Daily doses were those already used for other diseases, but to maximize any efficacy without undue cardiac risk
Hydroxychloroquine dosage was based on that for amoebic liver abscess, rather than the lower dosage for
malaria.4 (Hydroxychloroquine slightly prolongs QT, and unduly high or rapid dosage might cause arrhythmias
or hypotension.) All treatments were stopped at discharge; otherwise, regimens were:
Remdesivir (intravenous): Day 0, 200mg; days 1-9, 100mg.
Hydroxychloroquine (oral): Hour 0, four tablets; Hour 6, four tablets; Hour 12, begin two tablets twice daily
for 10 days. Each tablet contained 200mg Hydroxychloroquine sulphate (155mg base/tablet; a little-used
alternative involved 155mg chloroquine base/tablet).
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Lopinavir (oral): Two tablets twice daily for 14 days. Each tablet contained 200mg Lopinavir (plus 50mg
Ritonavir, to slow hepatic clearance of Lopinavir). Other formulations were not provided, so ventilated patients
received no study Lopinavir while unable to swallow.
Interferon (mainly subcutaneous): Three doses over six days of 44µg subcutaneous Interferon-ß1a; where
intravenous interferon was available, patients on high-flow oxygen, ventilators or ECMO were instead to be
given 10µg intravenously once daily for six days.
ENDPOINTS
The protocol-specified primary objective was to assess effects on in-hospital mortality (ie, mortality during the
original episode of hospitalization; follow-up ceased at discharge) not only in all patients but also in those with
moderate COVID and in those with severe COVID (subsequently defined as ventilated when randomized).
The protocol-specified secondary outcomes were initiation of ventilation and hospitalization duration. Although
no placebos were used, appropriate analyses of these non-fatal outcomes can still be reliably informative. The
CATCO add-on study in Canada and the Discovery add-on study in Europe (mostly France) recorded additional
outcomes that will be reported elsewhere.
SAMPLE SIZE
The protocol stated ³The larger the number entered the more accurate the results will be, but numbers entered
will depend on how the epidemic develops… it may be possible to enter several thousand hospitalised patients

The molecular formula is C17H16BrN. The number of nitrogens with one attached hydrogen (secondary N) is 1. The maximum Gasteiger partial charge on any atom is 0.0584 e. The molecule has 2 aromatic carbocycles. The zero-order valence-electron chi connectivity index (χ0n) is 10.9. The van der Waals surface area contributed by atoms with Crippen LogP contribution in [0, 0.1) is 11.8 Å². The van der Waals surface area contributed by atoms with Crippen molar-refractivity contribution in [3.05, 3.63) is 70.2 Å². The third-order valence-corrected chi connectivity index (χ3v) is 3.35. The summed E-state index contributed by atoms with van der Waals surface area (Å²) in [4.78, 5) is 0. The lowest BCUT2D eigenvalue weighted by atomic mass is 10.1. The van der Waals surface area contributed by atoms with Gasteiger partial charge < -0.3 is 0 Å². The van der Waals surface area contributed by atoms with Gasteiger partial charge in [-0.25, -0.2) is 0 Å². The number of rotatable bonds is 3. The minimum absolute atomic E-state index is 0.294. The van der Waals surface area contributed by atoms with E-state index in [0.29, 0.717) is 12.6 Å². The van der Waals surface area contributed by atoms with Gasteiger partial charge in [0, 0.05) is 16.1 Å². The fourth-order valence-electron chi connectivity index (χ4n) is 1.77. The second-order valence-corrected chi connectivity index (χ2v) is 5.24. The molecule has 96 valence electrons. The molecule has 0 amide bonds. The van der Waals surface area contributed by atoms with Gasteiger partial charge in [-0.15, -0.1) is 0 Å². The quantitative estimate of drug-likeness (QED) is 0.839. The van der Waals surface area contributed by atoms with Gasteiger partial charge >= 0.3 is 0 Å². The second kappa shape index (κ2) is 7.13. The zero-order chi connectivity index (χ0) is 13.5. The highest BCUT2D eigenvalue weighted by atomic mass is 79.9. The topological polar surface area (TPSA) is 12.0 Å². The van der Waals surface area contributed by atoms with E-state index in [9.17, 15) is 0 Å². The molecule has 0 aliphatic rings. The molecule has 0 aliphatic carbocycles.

with relatively mild disease and a few thousand with severe disease, but realistic, appropriate sample sizes could
not be estimated at the start of the trial.´ The Executive Group, blind to any findings, decided the timing of
release of interim results.
STATISTICAL ANALYSES
The four main sets of analyses involve the evenly randomized pairwise comparisons of each study drug vs its
controls. The controls for those randomly allocated one particular drug were those patients who could by chance
have been randomly allocated that drug (at that moment, in that hospital), but instead got allocated standard of
care. If, for a particular study entrant, more than one study drug was available, allocation to standard of care
would put that patient into the control group for each of them. Hence, there is partial overlap between the four
control groups. Each comparison between a study drug and its controls, however, is evenly randomized (50/50)
and unbiased, as both groups are affected equally by any differences between countries or hospitals and by any
time trends in patient characteristics or standard of care.
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All analyses relate mortality to allocated treatment (ie, they are intent-to-treat analyses). The overall mortality
analyses were of all randomised patients (drug vs its control), and the only protocol-specified subgroup analyses
are those considering separately patients with moderate and with severe COVID (ie, already ventilated; the type
of ventilation was not recorded at study entry.)
Unstratified Kaplan-Meier methods plot 28-day risk. Death rate ratios (RRs) and p-values are from log-rank
analyses, stratified for 3×2=6 strata of age and ventilation at entry. If the stratified log-rank Observed minus
Expected number of deaths is O-E with variance V, logeRR is calculated as (O-E)/V with variance 1/V and a
Normal distribution.8 The few currently uncertain death times were taken as day 7. Analyses censored patients
with outcome not yet reported at day 0, and censored the few inter-hospital transfers at transfer. They did not
censor patients discharged alive, as analyses were of mortality during the initial hospitalisation. Forest plots
(with 95% CIs only for overall results, otherwise 99% CIs) and chi-squared statistics (sum of [O-E]2/V, with no
p-value given) help interpret any apparent heterogeneity of treatment RRs between subgroups. Analyses used